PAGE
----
For your interest a pilot’s recount of his first flight in Spitfire MkVIII MV154, flying it in displays at Duxford Flying Legends and meeting with Mary Wilkins the ATA pilot who delivered the aircraft to the RAF. MV154 never flew in action, it was crated and shipped to Australia where it arrived too late to take part in the conflict. It was never even issued with an Australian Spitfire serial number such as A58-???. Before being sold to Robs Lamplough it was assembled by an Australian Technical School and used for instruction on aircraft maintenance but not flown. It’s original M70 was removed for use in an Australian built P51 Mustang. It was then purchased by an Australian who apparently hung it from the roof of a hanger.
In 2016 MV154 suffered an engine problem on it’s way back to Bremgarten and the engine had to be rebuilt. I only saw the wings on the hangar floor during my visit in December. I am happy to say that I saw the complete aircraft on static display in Bremgarten in June 2017, but it was not flown as the “new” engine needed to be ground run for a while before being cleared for flight.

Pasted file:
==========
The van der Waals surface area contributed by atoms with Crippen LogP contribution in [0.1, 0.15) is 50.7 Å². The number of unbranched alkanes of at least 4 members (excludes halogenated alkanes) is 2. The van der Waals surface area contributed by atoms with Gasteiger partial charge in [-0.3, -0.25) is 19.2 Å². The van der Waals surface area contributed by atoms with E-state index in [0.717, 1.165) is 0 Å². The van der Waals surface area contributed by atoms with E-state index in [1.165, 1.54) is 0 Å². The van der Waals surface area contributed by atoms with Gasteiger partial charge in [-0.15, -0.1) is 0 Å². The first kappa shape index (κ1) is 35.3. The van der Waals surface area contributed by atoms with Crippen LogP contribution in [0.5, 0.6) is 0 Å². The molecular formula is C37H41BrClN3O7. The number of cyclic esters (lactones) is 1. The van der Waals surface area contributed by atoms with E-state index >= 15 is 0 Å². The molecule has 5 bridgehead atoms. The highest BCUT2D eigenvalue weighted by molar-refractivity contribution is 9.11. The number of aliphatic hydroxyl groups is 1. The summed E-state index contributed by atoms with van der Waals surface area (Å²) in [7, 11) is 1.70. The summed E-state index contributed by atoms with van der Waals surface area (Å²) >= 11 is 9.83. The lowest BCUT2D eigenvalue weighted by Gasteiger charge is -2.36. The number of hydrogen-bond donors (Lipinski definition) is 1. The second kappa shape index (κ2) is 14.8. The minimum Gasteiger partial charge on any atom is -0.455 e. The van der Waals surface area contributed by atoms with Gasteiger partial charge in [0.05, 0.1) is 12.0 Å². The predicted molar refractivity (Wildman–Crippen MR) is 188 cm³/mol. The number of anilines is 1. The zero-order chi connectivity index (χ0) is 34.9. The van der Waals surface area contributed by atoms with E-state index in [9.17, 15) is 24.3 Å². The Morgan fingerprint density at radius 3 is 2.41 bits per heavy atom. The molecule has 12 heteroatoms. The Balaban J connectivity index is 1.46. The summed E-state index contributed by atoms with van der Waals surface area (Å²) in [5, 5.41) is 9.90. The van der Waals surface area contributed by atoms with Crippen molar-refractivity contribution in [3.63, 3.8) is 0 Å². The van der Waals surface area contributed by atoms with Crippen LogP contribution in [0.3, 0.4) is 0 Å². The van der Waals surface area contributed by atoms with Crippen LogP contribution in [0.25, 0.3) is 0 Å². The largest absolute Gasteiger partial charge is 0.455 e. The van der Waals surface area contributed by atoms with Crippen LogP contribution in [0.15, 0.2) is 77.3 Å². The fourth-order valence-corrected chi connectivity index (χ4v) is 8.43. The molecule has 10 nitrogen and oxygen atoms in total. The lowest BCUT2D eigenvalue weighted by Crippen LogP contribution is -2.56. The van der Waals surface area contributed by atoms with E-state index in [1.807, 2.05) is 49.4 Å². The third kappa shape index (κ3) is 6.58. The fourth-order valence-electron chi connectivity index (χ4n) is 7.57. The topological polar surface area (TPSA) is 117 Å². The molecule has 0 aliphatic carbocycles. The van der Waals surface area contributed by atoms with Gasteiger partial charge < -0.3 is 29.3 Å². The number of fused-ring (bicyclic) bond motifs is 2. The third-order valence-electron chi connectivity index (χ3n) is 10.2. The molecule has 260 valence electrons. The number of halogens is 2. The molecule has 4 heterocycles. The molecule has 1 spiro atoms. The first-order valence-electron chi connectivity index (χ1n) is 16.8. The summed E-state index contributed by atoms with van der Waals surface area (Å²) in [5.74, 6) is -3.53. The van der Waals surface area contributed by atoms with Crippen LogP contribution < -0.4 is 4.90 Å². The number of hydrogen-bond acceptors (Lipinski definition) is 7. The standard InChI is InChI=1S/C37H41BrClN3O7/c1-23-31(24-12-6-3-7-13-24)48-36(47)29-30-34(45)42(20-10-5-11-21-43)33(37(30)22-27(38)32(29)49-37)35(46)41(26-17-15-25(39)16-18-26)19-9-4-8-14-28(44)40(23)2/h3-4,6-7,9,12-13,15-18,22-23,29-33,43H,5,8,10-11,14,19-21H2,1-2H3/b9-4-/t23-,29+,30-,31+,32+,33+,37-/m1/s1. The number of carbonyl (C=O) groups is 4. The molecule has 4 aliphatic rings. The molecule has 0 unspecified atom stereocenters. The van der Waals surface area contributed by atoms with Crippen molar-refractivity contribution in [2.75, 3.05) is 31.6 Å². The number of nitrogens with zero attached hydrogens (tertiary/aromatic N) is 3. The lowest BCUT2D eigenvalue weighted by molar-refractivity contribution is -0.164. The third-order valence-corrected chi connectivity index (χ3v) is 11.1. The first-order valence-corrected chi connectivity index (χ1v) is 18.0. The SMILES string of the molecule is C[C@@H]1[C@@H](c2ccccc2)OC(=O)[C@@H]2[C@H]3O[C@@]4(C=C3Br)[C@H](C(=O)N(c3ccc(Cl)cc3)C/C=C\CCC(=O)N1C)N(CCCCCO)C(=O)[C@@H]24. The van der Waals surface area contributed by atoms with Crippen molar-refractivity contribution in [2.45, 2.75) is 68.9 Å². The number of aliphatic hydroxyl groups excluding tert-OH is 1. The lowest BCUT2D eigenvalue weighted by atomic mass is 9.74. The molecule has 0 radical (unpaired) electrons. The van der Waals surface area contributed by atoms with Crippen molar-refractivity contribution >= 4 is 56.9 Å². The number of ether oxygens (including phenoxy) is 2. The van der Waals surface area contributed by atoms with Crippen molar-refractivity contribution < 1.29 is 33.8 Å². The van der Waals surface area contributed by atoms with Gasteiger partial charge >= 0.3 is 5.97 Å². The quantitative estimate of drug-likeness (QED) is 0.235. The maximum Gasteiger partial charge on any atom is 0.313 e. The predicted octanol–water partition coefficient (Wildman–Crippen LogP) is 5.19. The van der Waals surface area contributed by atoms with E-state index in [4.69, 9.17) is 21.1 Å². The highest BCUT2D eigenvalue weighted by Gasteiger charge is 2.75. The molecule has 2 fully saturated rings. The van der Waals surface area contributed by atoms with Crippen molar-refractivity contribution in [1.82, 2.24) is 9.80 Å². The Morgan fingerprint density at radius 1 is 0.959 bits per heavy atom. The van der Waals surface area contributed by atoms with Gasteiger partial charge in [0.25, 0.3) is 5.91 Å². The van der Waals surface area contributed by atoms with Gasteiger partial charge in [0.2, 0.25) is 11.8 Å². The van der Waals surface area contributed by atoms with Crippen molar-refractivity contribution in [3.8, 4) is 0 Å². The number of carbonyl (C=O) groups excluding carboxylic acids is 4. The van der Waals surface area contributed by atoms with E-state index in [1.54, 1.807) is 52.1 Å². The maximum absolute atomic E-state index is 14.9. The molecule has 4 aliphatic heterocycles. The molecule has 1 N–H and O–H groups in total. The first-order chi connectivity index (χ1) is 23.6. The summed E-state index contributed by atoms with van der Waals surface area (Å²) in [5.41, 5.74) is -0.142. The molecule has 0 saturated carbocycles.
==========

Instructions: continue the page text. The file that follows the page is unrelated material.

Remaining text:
In the pilots notes, of interest is the fact that one needs to prime the engine with oil before the start up procedure. Even in the most complex sim such as DCS, the start procedure starts with cracking the throttle open which also turns on the electrical system in the sim, so we are only doing about half of the normal start procedure.
All speeds are in knots, whereas the original instruments and flying notes were in m.p.h. If I remember correctly knots were introduced as standard once the Americans joined the war in Europe.